There’s promising news for grocers that are willing to invest more in prepared foods: Nearly one-third of shoppers indicated they would try an in-store restaurant if it were available. It appears that made-to-order prepared food is the most common service offered at grocery today, and meal kits are being offered by just over half of stores, but 32% of respondents hadn’t tried them yet.

Health and Sustainability Concerns Affect Decisions

In case anyone is still wondering, health and sustainability have definitely hit the mainstream among American shoppers. In this study, a substantial seven in 10 shoppers self-identified as “health conscious.” For Millennials and Boomers, that number jumped to 75%, and among shoppers living in the Northeast, the figure was 77%. The good news is that just over half of health-conscious shoppers said that they’re either extremely or very satisfied with their store’s selection.

Taking a deeper dive into shoppers’ top health concerns, fresh, sugar and protein came up as the top attributes on their minds. At least one-fifth were also concerned about calories, sodium, all-natural foods and “ingredients I can understand and pronounce,” and Boomers in particular were paying more attention to sodium. Younger shoppers in the Gen Z and Millennial groups tended to be more concerned with caffeine and protein.

As for sustainability issues, most shoppers indicated interest in nearly all sustainable practices, with EV-charging stations being the exception (55% said that they’re “not concerned,” although Gen Zers, Millennials and males were more likely to show interest than other groups). More than half would like to see their stores donate food instead of throwing it out (54% saw this as a “really important” practice, with Gen Zers favoring it the most). In addition, recycling, ethical sourcing, and zero waste goals were viewed as “really important” by just over one-third of shoppers.

While sustainable practices are desirable to today’s eco-minded consumers, price is still an important factor even when they feel they’re doing the right thing. Six in 10 indicated that they were at least somewhat likely to switch to a more sustainable store; however, of potential switchers, four in 10 weren’t willing to pay more. It’s important to note that just over 20% of both Gen Zers and Millennials were willing to pay “a lot or somewhat more” than Baby Boomers.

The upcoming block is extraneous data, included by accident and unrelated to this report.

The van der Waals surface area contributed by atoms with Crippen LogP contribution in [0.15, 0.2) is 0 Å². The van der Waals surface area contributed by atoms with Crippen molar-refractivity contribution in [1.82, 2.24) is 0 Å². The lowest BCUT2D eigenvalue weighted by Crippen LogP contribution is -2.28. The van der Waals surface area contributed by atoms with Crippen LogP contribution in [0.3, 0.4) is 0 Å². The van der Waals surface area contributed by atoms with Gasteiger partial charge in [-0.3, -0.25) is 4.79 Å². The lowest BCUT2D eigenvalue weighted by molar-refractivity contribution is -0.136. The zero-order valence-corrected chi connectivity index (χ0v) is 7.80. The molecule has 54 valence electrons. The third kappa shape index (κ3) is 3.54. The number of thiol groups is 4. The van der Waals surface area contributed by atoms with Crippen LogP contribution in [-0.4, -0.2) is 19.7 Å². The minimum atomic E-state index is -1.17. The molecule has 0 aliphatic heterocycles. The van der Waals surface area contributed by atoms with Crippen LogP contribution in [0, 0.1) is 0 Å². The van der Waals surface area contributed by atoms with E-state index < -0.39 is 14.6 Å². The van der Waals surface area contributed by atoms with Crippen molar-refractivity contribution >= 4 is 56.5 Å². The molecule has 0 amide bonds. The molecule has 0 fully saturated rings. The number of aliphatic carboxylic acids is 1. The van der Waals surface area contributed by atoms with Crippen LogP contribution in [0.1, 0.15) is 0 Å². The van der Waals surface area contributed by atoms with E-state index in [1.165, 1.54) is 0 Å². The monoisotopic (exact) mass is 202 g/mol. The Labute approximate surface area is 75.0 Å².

Local products continue to attract both young and old shoppers alike: Three-fourths said that they purchase local products at grocery stores at least some of the time, and most are purchasing them to support businesses in their communities or because they perceive the quality to be better. Almost 40% of Millennials said that they purchase these products always or often.

Top Categories Purchased

What consumers tell us they’re purchasing matches up pretty closely with the latest sales data from NielsenIQ and other sources. In PG’s 75th CES, the categories most frequently purchased at a grocery store within the past month include dairy (milk, eggs and cheese), at 86%; fresh produce (85%); bread/bakery items (82%); salty snacks (78%); and fresh meat/seafood (75%). Looking at generational differences, Gen Zers and Millennials are more likely to have purchased prepared foods, energy drinks, functional beverages and baby food. Meanwhile, females overindexed on purchases of fresh produce, shelf-stable grains, cooking fats, baking supplies, confectionary and pet food, suggesting that many of them are likely still the bakers (and primary shoppers) in their households.

Among nonedible categories, paper products, laundry detergent and personal care products come out on top, with 66%, 62% and 58% of shoppers purchasing these categories, respectively, in the past month. OTC medication has decreased significantly in monthly purchase incidence, which could signal a shift to more online purchases or a preference for stand-alone pharmacies/drug stores. Gen Zers and Millennials are more likely to have purchased more household sanitizing products, pet supplies, toys/games, office supplies, books and magazines, and diapers/baby supplies. Retailers should take note of this, since some general merchandise categories have been overlooked in traditional supermarkets in more recent years.

Price-conscious shoppers who are purchasing more store brands to save money are most often buying private label versions of dairy (57%), paper products (52%), canned vegetables and fruits (51%), bread/bakery items (51%), and household products (48%).

Invite Foodservice Solutions® to complete a Grocerant ScoreCard, or for product positioning or placement assistance, or call our Grocerant Guru®.  Since 1991 Foodservice Solutions® of Tacoma, WA has been the global leader in the Grocerant niche. Contact: or 253-759-7869